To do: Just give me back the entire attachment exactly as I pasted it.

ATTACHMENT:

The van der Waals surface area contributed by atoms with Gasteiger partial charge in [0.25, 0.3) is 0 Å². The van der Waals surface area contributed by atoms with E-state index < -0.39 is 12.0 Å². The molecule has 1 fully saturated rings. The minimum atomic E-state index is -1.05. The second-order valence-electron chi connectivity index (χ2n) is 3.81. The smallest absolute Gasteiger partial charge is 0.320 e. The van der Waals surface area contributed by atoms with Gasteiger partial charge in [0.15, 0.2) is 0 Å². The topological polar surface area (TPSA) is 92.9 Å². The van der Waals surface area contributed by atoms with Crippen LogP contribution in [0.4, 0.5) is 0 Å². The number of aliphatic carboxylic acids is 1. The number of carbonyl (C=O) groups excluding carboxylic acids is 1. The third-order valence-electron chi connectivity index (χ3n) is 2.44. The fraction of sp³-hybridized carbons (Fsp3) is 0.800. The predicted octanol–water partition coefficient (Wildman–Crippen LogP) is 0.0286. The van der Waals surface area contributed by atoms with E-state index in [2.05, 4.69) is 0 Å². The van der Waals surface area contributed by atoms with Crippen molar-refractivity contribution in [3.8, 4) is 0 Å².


The van der Waals surface area contributed by atoms with Gasteiger partial charge in [0.25, 0.3) is 0 Å². The van der Waals surface area contributed by atoms with E-state index < -0.39 is 12.0 Å². The molecule has 1 fully saturated rings. The minimum atomic E-state index is -1.05. The second-order valence-electron chi connectivity index (χ2n) is 3.81. The smallest absolute Gasteiger partial charge is 0.320 e. The van der Waals surface area contributed by atoms with Gasteiger partial charge in [0.15, 0.2) is 0 Å². The topological polar surface area (TPSA) is 92.9 Å². The van der Waals surface area contributed by atoms with Crippen LogP contribution in [0.4, 0.5) is 0 Å². The number of aliphatic carboxylic acids is 1. The number of carbonyl (C=O) groups excluding carboxylic acids is 1. The third-order valence-electron chi connectivity index (χ3n) is 2.44. The fraction of sp³-hybridized carbons (Fsp3) is 0.800. The predicted octanol–water partition coefficient (Wildman–Crippen LogP) is 0.0286. The van der Waals surface area contributed by atoms with E-state index in [2.05, 4.69) is 0 Å². The van der Waals surface area contributed by atoms with Crippen molar-refractivity contribution in [3.8, 4) is 0 Å².